By Manlio Dinucci
This article, published Feb. 2 in Rome by Il Manifesto, was translated by Workers World Managing Editor John Catalinotto.
The “suspension” of the INF Treaty [Intermediate-Range Nuclear Forces Treaty], announced Feb. 1 by Secretary of State Mike Pompeo, starts the countdown that, within six months, will lead the United States to definitively withdraw from the treaty. Already today, however, the United States considers itself free to test and deploy weapons of the category prohibited by the treaty: nuclear missiles with an intermediate range (between 300 and 3,300 miles), based on the ground.
This category included nuclear missiles deployed in Europe in the 1980s: Pershing 2 ballistic missiles, deployed by the United States in Western Germany, and cruise missiles launched from the ground, deployed by the United States in Britain, Italy, Western Germany, Belgium and Holland, with the pretext of defending European allies against SS-20 ballistic missiles deployed by the Soviet Union on its territory.
The Treaty on Intermediate Nuclear Forces, signed in 1987 by Presidents Mikhail Gorbachev and Ronald Reagan, eliminated all missiles of this category, including those deployed at Comiso in Sicily.
Military experts in Washington started re-discussing the INF Treaty when the United States saw its strategic advantage over Russia and China diminish. In 2014, the Obama administration accused Russia, without providing any evidence, of having tested a cruise missile (acronym 9M729) of the category prohibited by the treaty. In 2015, Washington announced that “faced with the violation of the INF Treaty by Russia, the United States is considering the deployment of ground-based missiles in Europe.”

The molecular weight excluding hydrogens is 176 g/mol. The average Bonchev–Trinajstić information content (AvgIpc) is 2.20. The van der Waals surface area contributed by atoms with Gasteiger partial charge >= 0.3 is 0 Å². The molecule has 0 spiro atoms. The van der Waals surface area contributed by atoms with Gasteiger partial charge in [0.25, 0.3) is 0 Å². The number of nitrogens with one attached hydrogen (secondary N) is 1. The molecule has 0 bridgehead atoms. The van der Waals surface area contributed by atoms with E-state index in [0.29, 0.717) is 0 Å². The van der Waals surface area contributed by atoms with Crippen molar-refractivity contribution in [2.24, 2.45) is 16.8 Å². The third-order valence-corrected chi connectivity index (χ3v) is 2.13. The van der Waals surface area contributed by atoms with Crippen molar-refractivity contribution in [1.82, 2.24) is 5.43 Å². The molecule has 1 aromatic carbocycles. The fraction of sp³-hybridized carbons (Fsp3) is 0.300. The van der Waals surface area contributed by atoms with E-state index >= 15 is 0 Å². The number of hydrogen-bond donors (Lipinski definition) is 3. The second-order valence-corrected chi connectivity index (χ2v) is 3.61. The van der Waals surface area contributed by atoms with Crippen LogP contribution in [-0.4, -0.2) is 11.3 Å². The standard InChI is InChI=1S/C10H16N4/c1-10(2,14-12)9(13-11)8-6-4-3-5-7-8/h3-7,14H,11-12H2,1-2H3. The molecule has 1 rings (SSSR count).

The plan was confirmed by the Trump administration: In 2018 Congress authorized the financing of “a program of research and development of a cruise missile launched from the ground by a mobile platform on the road.”
For its part, Moscow denied that its cruise missile violated the treaty and, in turn, accused Washington of having installed in Poland and Romania launch ramps of interceptor missiles (those of the “shield”), which can be used to launch cruise missiles with nuclear warheads.
In this context, the geographical factor must be kept in mind: While a U.S. nuclear missile with an intermediate range, deployed in Europe, can strike Moscow, a similar missile deployed by Russia on its territory can strike the European capitals, but not Washington. If the scenario were reversed, it would be as if Russia were deploying intermediate range nuclear missiles in Mexico.
The U.S. plan to destroy the INF Treaty has been fully supported by NATO’s European partners. The North Atlantic Council declared on Dec. 4 that “the INF Treaty is in danger because of Russia’s actions.” It accused Russia of deploying “a destabilizing missile system.”
The same North Atlantic Council declared yesterday [Feb. 1] its “full support for the action of the United States to suspend its obligations with respect to the INF Treaty” and ordered Russia to “use the remaining six months to return to full compliance with the Treaty.”
EU sinks treaty too
The European Union also contributed to the sinking of the INF Treaty and, at the United Nations General Assembly on Dec. 21, voted against the resolution proposed by Russia on “Preservation of and compliance with the INF Treaty,” which was rejected by 46 votes to 43, with 78 abstentions.
The European Union — of which 21 of its 27 members are members of NATO (as is Britain, which is on its way out of the EU) — has thus fully aligned itself with the position of NATO, which in turn has aligned itself with that of the United States. In essence, therefore, the European Union has also given a green light to the possible installation of new U.S. nuclear missiles in Europe, including Italy.